How to Freeze Herbs in Ice Cube Trays: Oil or Water?

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Fresh herbs can be elusive when you need them the most. Frozen herb cubes can offer a perfect solution for year-round fresh herb flavor in your cooking. Let’s dive into how we can freeze herbs in ice cube trays to preserve their essence long after the growing season has ended.

To get started creating frozen herb cubes for your culinary dishes, let’s jump in by following these steps:

1) Harvest Fresh Healthy Herbs

The first thing to consider when making frozen herb cubes is herb preparation. The quality of your herbs is one of the most important factors in how your herb cubes will turn out, so make sure you’re using fresh, healthy herbs.

Gardner harvesting basil in herb garden

It helps to harvest herbs when they are at their peak in terms of both flavor and aroma. Consider giving your herbs a good soaking the day before harvesting to ensure they are well-hydrated at harvest time. For more tips and garden hacks on harvesting specific herbs, check out my herb harvesting & preservation guides here.

What are the best herbs to freeze?

While almost any type of culinary herbs can be frozen using ice cube trays, some herbs lend themself to this process better than others. Delicate herbs like basil, parsley, and cilantro can benefit the most from freezing in ice cube trays. Read my article about the 6 best herbs to freeze for more on this.

2) Wash and Dry Herbs in Preparation for Freezing

Rinse off your herbs with cold water to remove any dirt, debris, or insects. If you see any damaged or diseased leaves while washing, go ahead and get rid of them.

Washing basil in colander in a sink

Next, lay your herbs out on paper towels and pat them dry. If you’re planning to freeze your herbs in oil, make sure to let them thoroughly dry out after washing them. If moisture is present during freezing, it can create ice crystals, which can lead to mushy herbs with a watery consistency after thawing.

Drying herbs on papers towels on a butcher block counter

Drying your herbs is obviously less critical if you’re planning to freeze them in water. In fact, if you do plan to freeze them in water, just go ahead and skip the drying step altogether.

3) Chop Herbs to Preferred Cooking Size (or Blend Them)

Once your herbs are completely dry, remove the leaves from the stems, discarding any diseased or damaged leaves you encounter. Next, you’ll want to chop up your herbs down to the size you’d prefer them to be when you end up cooking with them.

Chopping herbs (basil) on butcher block cutting board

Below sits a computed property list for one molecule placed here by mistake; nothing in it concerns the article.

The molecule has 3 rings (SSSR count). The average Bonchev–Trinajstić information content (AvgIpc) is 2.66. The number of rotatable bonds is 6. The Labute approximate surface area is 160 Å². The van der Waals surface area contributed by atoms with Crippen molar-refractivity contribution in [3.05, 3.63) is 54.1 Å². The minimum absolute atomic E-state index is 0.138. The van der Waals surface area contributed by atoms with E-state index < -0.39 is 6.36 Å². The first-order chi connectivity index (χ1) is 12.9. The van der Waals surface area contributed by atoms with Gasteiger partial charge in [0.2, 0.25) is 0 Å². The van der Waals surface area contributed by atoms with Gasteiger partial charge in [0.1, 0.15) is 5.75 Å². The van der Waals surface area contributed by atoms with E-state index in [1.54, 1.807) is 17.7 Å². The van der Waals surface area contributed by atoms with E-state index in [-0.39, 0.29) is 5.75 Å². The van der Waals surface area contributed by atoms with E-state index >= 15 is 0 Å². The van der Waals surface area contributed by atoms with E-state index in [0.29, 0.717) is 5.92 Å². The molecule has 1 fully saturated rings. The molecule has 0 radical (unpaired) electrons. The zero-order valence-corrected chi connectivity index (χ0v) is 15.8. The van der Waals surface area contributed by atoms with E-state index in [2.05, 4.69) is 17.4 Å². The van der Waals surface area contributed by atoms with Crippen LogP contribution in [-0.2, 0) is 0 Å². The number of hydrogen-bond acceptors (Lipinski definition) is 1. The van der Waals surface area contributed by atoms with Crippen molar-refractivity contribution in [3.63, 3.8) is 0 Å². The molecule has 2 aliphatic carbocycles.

Alternatively, you could blend your herbs in a food processor if you’d like them to be more of a paste consistency. I typically find that just chopping my herbs up pretty finely will meet most of my cooking needs, but do what works best for your own culinary dishes.

4) Fill Ice Cube Molds 2/3 Full with Herbs

Next, fill your ice cube trays with your chopped-up or blended herbs. Don’t fill the individual molds up all the way, though. Leave some space in the molds so you don’t have to top them off completely with liquid to cover the herbs. I suggest filling the molds up with herbs to about 2/3 from the top.

Filling ice cube tray with herbs for freezing

I strongly suggest you use silicon ice cube trays for your herb cubes, particularly if you’re freezing them in oil. Frozen herb cubes are far easier to remove from silicon trays than from traditional plastic ice cube trays. There are all kinds of silicon herb trays available on Amazon.

5) Pour Oil or Water into Trays Submerging Herbs

Now that you have your herbs packed into your ice cube trays, it’s time to pour liquid in to cover them. Make sure that the herbs are submerged before you put the ice cube trays in the freezer.

Pouring oil into herb filled ice cube tray for freezing

Is it better to freeze herbs in oil or water?

When it comes to preserving herbs by freezing them in ice cubes, the primary options are to use either oil or water. But which one is the superior choice?

Generally speaking, freezing herbs in olive oil is more advantageous than freezing herbs in water in ice cube trays. Herbs frozen in oil maintain their texture and flavor better than herbs frozen in water. Oil-based herb cubes also have a longer shelf-life and tend to be more convenient for cooking.

That said, there are some occasions when water-based herb cubes are preferable, such as in recipes where you wouldn’t want to introduce any oil. Water-based mint ice cubes can make an excellent last-minute addition to certain cocktails.